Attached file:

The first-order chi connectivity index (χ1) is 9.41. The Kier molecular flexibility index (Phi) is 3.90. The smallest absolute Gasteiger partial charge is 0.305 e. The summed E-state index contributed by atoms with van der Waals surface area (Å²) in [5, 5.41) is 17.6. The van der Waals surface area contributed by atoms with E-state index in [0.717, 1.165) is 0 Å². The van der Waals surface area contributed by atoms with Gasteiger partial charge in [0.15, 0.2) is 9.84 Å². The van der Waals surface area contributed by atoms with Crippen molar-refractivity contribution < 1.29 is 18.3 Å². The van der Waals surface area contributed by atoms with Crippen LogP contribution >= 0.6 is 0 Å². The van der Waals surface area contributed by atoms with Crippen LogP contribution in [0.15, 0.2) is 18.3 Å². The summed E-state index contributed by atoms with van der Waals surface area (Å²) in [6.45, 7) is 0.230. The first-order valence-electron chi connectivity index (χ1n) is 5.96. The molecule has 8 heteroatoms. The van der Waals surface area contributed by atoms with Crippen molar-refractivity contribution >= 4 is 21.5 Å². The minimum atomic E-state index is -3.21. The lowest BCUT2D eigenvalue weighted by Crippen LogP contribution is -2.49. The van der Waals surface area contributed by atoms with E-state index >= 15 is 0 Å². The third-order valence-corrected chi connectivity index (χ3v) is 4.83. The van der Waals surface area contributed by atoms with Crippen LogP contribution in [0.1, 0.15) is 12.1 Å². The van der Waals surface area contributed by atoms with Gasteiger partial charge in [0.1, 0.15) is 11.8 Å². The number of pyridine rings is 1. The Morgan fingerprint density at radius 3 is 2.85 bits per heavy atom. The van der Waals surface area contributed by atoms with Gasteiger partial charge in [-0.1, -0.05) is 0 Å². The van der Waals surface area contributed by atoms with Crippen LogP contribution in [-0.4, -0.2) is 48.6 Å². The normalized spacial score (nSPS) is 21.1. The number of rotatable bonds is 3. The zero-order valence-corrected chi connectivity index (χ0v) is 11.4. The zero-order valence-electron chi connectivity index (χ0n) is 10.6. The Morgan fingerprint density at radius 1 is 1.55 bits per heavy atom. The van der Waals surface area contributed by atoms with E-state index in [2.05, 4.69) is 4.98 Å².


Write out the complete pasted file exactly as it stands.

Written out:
The first-order chi connectivity index (χ1) is 9.41. The Kier molecular flexibility index (Phi) is 3.90. The smallest absolute Gasteiger partial charge is 0.305 e. The summed E-state index contributed by atoms with van der Waals surface area (Å²) in [5, 5.41) is 17.6. The van der Waals surface area contributed by atoms with E-state index in [0.717, 1.165) is 0 Å². The van der Waals surface area contributed by atoms with Gasteiger partial charge in [0.15, 0.2) is 9.84 Å². The van der Waals surface area contributed by atoms with Crippen molar-refractivity contribution < 1.29 is 18.3 Å². The van der Waals surface area contributed by atoms with Crippen LogP contribution >= 0.6 is 0 Å². The van der Waals surface area contributed by atoms with Crippen LogP contribution in [0.15, 0.2) is 18.3 Å². The summed E-state index contributed by atoms with van der Waals surface area (Å²) in [6.45, 7) is 0.230. The first-order valence-electron chi connectivity index (χ1n) is 5.96. The molecule has 8 heteroatoms. The van der Waals surface area contributed by atoms with Crippen molar-refractivity contribution >= 4 is 21.5 Å². The minimum atomic E-state index is -3.21. The lowest BCUT2D eigenvalue weighted by Crippen LogP contribution is -2.49. The van der Waals surface area contributed by atoms with E-state index >= 15 is 0 Å². The third-order valence-corrected chi connectivity index (χ3v) is 4.83. The van der Waals surface area contributed by atoms with Crippen LogP contribution in [0.1, 0.15) is 12.1 Å². The van der Waals surface area contributed by atoms with Gasteiger partial charge in [0.1, 0.15) is 11.8 Å². The number of pyridine rings is 1. The Morgan fingerprint density at radius 3 is 2.85 bits per heavy atom. The van der Waals surface area contributed by atoms with Gasteiger partial charge in [-0.1, -0.05) is 0 Å². The van der Waals surface area contributed by atoms with Crippen LogP contribution in [-0.4, -0.2) is 48.6 Å². The normalized spacial score (nSPS) is 21.1. The number of rotatable bonds is 3. The zero-order valence-corrected chi connectivity index (χ0v) is 11.4. The zero-order valence-electron chi connectivity index (χ0n) is 10.6. The Morgan fingerprint density at radius 1 is 1.55 bits per heavy atom. The van der Waals surface area contributed by atoms with E-state index in [2.05, 4.69) is 4.98 Å².